West Virginia lawyer's NFL blog goes big time


CLARKSBURG -- Mike Florio says he'll miss practicing labor law in Clarksburg. But the lure of working full-time on his other passion -- writing about professional football -- is too strong to ignore.

Florio, 44, started his incisive sports blog ProFootballTalk.com in November 2001. Eight years later, NBC Sports came calling asking for a partnership.

Florio accepted. He's thought about giving up being a lawyer for the site before, after all.

"Practicing law and running the site has worked well, because I have been reducing my practice as the site has grown," Florio said during an e-mail interview with The West Virginia Record. "There have been some periodic long days (and weeks), and I've wrestled for the past couple of years with whether to stop practicing law completely. When the NBC opportunity came along, I knew it was time to move on."

Florio said the partnership had been brewing since January, when Rick Cordella became the general manager of NBC Sports Digital in February. He said he and Cordella had discussed a partnership in Tampa a few days before the Super Bowl.

Cordella previously had run another site, Rotoworld.com, which is owned by NBC, Florio said. He said the two sites had maintained a good relationship over the years.

Other than the added credibility, Florio said the NBC affiliation will give the site some more exposure.

"The biggest benefit comes from promotion of the site," Florio said. "We've never spent a penny on advertising."

Even without advertising, Florio's site attracts millions of views every year. Florio said the site grew in popularity through word of mouth, radio spots and his writing columns for SportingNews.com.

"NBC will be promoting (the site) agressively, unlocking a new universe of readers for us," Florio said. "Even though we've been around for nearly eight years, a lot of people still don't know about the site."

The deal will have Florio and a business partner retaining ownership of the site. The content will be licensed to NBC. The site will "live" on NBC's servers, Florio said. And the broadcasting giant will supply Florio with backup writers when he needs them.

Florio said he started following the National Football League closely when he was about eight years old.

Born and raised in Wheeling, he said it was hard not to be a rabid Pittsburgh Steelers fan in the 1970s, a decade in which the the team won three Super Bowl championships. He always preferred the Minnesota Vikings.

Nowadays, being a journalist and all, he's a little more objective about who he's rooting for come Sunday.

"I really don't have a favorite team," he said. "My tongue-in-cheek official position is that I dislike them all equally."

Growing up, Florio said he played baseball, soccer, basketball and, yes, football. But he didn't play football in high school because he "wanted to be a wideout, but was way too big and slow to do it."

After graduating from Central Catholic High School in Wheeling in 1983, Florio said he pursued an engineering career at Carnegie Mellon.

"I worked in a co-op engineering program at a Chevron refinery in Northern California, and it convinced me that I didn't want to be an engineer," Florio said. "I stumbled across the possibility of law school, and I was drawn to it immediately. Once I realized that no specific undergraduate degree was needed to go to law school, I decided to change gears -- to the extreme delight of my mother."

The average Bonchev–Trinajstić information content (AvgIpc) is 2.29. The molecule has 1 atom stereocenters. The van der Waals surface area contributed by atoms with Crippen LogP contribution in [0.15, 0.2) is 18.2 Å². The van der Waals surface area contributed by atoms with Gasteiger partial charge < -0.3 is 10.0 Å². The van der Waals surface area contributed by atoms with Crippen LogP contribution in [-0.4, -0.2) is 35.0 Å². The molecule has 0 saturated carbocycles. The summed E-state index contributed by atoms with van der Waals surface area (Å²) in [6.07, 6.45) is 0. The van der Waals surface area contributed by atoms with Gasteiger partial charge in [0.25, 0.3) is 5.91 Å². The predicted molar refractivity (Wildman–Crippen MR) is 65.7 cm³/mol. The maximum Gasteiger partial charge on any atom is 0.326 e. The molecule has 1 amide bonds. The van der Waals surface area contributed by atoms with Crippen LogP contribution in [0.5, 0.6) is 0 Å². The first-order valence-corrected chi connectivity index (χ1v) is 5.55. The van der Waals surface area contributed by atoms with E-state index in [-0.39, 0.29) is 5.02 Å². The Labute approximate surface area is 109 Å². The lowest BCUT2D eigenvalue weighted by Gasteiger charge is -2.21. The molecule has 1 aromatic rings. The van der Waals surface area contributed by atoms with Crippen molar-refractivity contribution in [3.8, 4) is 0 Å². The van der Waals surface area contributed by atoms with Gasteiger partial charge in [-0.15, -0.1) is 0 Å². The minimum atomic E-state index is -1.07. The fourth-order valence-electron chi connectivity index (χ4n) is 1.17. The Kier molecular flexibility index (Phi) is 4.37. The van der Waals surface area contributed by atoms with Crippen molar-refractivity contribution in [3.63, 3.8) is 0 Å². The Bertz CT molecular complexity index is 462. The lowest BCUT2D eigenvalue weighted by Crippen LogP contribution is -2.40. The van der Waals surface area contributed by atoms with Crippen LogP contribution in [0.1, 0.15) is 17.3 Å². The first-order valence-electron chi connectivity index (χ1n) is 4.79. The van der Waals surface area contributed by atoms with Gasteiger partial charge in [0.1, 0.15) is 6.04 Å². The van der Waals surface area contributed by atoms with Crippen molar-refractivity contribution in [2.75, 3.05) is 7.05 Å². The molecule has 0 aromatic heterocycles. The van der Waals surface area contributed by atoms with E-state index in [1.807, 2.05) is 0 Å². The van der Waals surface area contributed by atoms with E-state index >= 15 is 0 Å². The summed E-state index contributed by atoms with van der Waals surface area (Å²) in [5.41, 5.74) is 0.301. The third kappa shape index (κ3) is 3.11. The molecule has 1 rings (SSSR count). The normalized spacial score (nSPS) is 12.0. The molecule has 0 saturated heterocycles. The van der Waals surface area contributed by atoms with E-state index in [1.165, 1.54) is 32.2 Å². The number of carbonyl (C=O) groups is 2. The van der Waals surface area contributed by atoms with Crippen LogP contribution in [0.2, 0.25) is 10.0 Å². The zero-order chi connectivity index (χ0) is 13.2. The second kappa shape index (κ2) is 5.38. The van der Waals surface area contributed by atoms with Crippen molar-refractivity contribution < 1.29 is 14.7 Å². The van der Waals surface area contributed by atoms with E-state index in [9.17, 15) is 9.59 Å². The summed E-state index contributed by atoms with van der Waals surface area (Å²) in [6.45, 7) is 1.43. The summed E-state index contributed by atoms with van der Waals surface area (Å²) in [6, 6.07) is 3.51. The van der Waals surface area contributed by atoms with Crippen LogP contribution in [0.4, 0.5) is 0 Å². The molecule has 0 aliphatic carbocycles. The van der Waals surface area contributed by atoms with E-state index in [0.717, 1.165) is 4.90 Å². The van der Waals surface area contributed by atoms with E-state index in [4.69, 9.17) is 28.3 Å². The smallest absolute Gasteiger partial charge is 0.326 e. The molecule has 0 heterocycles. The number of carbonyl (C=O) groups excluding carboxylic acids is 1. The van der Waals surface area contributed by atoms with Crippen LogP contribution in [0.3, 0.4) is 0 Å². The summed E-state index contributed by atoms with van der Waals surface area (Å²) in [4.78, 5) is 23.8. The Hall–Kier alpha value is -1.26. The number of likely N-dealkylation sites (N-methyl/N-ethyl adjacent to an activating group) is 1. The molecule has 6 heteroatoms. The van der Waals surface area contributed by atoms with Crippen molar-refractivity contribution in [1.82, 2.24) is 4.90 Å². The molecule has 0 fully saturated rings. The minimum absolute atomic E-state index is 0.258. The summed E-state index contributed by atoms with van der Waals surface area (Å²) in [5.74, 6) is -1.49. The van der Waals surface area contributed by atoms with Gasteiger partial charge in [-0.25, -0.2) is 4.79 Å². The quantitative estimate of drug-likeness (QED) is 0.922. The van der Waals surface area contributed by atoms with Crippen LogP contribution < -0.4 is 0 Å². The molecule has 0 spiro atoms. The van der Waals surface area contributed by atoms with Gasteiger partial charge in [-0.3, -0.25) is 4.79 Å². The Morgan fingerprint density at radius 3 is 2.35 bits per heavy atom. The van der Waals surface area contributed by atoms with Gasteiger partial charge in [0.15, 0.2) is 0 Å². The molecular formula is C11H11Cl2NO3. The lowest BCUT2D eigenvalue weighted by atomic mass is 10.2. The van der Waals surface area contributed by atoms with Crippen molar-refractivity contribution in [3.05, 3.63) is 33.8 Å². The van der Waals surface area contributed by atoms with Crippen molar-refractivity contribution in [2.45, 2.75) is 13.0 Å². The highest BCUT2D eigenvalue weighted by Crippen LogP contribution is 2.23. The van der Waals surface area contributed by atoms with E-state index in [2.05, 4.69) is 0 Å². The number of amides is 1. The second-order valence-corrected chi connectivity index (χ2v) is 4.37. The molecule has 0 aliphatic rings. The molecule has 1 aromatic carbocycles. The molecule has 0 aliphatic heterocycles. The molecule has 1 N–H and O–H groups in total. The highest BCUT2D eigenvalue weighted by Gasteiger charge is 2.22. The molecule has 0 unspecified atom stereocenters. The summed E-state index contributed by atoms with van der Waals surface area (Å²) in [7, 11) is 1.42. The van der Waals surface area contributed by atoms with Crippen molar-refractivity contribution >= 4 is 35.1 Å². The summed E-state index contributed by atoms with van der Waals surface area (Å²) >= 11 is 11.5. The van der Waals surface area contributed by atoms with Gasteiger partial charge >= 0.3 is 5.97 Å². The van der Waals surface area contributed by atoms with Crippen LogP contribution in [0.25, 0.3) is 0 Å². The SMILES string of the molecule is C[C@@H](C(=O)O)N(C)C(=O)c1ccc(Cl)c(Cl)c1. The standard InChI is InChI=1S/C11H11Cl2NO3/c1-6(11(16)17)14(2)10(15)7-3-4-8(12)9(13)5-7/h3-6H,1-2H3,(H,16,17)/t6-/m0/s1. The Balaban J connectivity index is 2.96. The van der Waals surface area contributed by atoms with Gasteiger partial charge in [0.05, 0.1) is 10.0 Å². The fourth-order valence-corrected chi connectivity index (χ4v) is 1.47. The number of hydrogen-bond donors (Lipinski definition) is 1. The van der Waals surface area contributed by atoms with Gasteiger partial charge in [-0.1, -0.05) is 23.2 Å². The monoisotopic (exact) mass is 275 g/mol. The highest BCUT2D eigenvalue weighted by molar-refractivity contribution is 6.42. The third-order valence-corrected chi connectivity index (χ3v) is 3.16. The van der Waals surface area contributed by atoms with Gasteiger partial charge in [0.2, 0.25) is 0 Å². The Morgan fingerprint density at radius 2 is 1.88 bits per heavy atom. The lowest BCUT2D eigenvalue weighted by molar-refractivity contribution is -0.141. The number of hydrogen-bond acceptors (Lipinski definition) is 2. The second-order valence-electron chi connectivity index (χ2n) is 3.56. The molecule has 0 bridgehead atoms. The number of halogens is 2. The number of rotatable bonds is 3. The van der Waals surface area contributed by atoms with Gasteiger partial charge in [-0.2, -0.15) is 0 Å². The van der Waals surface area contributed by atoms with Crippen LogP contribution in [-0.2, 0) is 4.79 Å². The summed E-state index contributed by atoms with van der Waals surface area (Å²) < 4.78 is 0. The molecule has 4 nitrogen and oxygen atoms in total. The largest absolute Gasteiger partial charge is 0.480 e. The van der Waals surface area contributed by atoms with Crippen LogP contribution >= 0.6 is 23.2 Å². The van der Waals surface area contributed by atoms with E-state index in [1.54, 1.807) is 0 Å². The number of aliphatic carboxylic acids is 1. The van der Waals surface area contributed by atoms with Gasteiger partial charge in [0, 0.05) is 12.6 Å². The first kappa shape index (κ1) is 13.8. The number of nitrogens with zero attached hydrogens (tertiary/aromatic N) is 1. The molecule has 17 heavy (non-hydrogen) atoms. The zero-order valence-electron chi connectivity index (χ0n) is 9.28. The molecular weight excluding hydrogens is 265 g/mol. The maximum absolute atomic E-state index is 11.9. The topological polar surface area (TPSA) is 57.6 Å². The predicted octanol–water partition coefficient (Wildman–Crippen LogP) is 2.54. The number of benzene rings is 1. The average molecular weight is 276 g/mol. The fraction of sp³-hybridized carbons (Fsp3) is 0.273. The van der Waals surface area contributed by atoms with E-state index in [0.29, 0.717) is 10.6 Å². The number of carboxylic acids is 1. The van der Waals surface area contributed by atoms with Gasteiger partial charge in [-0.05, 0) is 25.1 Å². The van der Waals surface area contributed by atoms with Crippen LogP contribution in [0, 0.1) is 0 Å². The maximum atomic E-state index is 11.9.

That last part is sarcasm, Florio said.

Florio graduated from West Virginia University's law school in 1991. He and his wife Jill practiced law in Pittsburgh for a while before they got married.

They returned to West Virginia because Jill's got a lot of family in Harrison County, so the couple decided to settle in Bridgeport. Jill is a lawyer for Steptoe & Johnson.

The couple has a son, Alex, who is a seventh grader. Florio said the boy wants to start playing football.

Florio's mother and father died in 1995 and 1998, respectively. Florio said its been 20 years since his mother was diagnosed with ovarian cancer.

"They gave her six months," Florio said. "She made it six years and six months. Her initial goal was to make it to my law school graduation in 1991, so of course once she did she assumed that she would die shortly thereafter. She still fought it for four-plus years after that."

Florio began writing for a now-defunct site called NFLtalk.com in June 2000. When that site went under and was bought out by ESPN.com, Florio got hired on there and wrote a rumor and news report.

After his six-month contract expired with ESPN.com, he decided to start his own site.

"I was working too many hours, the money from ESPN.com wasn't great and the editorial oversight was stifling," Florio said.

With the NBC partnership, Florio said he plans to discontinue his law practice on July 1. But he's going to see one wrongful discharge case to its conclusion, he said. He'll keep his Clarksburg office open just in case he decides to start practicing again.

He's been practicing for the last 18 years. The first half had him representing employers against employee claims. The second half has been the other way around, he said.

"A lawyer who defends employers rarely has the freedom to pass on a case in which the lawyer doesn't personally believe," Florio said. "If a law firm tells a corporate client 'no' as to one specific case, that case and all other cases for that corporate client likely will be assigned to a competing firm.

"A lawyer who represents individuals in such cases can take on only those cases in which the lawyer passionately believes. It has made the second half of my career far more satisfying than the first half, and I would welcome the opportunity to do it again, if this path of life that few of us can ever truly control leads me back in that direction."

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